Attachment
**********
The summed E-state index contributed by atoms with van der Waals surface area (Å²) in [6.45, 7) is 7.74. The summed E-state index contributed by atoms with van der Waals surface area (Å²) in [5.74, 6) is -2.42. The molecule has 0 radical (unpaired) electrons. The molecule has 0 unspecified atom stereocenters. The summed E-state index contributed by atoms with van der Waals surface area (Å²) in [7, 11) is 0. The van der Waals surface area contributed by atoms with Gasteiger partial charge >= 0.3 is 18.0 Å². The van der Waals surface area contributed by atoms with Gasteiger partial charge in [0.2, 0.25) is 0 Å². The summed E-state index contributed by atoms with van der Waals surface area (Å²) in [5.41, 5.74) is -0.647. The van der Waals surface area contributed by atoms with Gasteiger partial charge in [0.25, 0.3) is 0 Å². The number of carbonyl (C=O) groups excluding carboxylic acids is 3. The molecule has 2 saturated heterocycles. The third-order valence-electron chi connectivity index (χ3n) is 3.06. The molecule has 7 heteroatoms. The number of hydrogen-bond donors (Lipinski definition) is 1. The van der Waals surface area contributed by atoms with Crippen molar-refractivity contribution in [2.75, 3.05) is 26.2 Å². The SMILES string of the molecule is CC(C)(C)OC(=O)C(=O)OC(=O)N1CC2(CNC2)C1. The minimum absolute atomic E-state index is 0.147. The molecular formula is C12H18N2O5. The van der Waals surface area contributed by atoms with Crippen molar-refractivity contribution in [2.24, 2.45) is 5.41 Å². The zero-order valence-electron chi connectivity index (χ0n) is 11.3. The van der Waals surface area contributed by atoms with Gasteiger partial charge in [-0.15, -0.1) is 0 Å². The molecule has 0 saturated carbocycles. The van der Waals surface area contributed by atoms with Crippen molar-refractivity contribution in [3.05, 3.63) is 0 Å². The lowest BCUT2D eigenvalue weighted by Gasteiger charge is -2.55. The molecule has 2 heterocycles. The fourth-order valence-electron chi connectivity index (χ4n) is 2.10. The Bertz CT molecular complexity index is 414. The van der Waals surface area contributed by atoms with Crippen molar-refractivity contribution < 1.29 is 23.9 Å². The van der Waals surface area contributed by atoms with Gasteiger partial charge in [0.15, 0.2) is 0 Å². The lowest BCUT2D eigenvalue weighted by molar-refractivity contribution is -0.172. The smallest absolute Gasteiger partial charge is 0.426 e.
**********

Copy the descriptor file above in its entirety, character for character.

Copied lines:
The summed E-state index contributed by atoms with van der Waals surface area (Å²) in [6.45, 7) is 7.74. The summed E-state index contributed by atoms with van der Waals surface area (Å²) in [5.74, 6) is -2.42. The molecule has 0 radical (unpaired) electrons. The molecule has 0 unspecified atom stereocenters. The summed E-state index contributed by atoms with van der Waals surface area (Å²) in [7, 11) is 0. The van der Waals surface area contributed by atoms with Gasteiger partial charge >= 0.3 is 18.0 Å². The van der Waals surface area contributed by atoms with Gasteiger partial charge in [0.2, 0.25) is 0 Å². The summed E-state index contributed by atoms with van der Waals surface area (Å²) in [5.41, 5.74) is -0.647. The van der Waals surface area contributed by atoms with Gasteiger partial charge in [0.25, 0.3) is 0 Å². The number of carbonyl (C=O) groups excluding carboxylic acids is 3. The molecule has 2 saturated heterocycles. The third-order valence-electron chi connectivity index (χ3n) is 3.06. The molecule has 7 heteroatoms. The number of hydrogen-bond donors (Lipinski definition) is 1. The van der Waals surface area contributed by atoms with Crippen molar-refractivity contribution in [2.75, 3.05) is 26.2 Å². The SMILES string of the molecule is CC(C)(C)OC(=O)C(=O)OC(=O)N1CC2(CNC2)C1. The minimum absolute atomic E-state index is 0.147. The molecular formula is C12H18N2O5. The van der Waals surface area contributed by atoms with Crippen molar-refractivity contribution in [2.24, 2.45) is 5.41 Å². The zero-order valence-electron chi connectivity index (χ0n) is 11.3. The van der Waals surface area contributed by atoms with Gasteiger partial charge in [-0.15, -0.1) is 0 Å². The molecule has 0 saturated carbocycles. The van der Waals surface area contributed by atoms with Crippen molar-refractivity contribution in [3.05, 3.63) is 0 Å². The lowest BCUT2D eigenvalue weighted by Gasteiger charge is -2.55. The molecule has 2 heterocycles. The fourth-order valence-electron chi connectivity index (χ4n) is 2.10. The Bertz CT molecular complexity index is 414. The van der Waals surface area contributed by atoms with Crippen molar-refractivity contribution < 1.29 is 23.9 Å². The van der Waals surface area contributed by atoms with Gasteiger partial charge in [0.15, 0.2) is 0 Å². The lowest BCUT2D eigenvalue weighted by molar-refractivity contribution is -0.172. The smallest absolute Gasteiger partial charge is 0.426 e.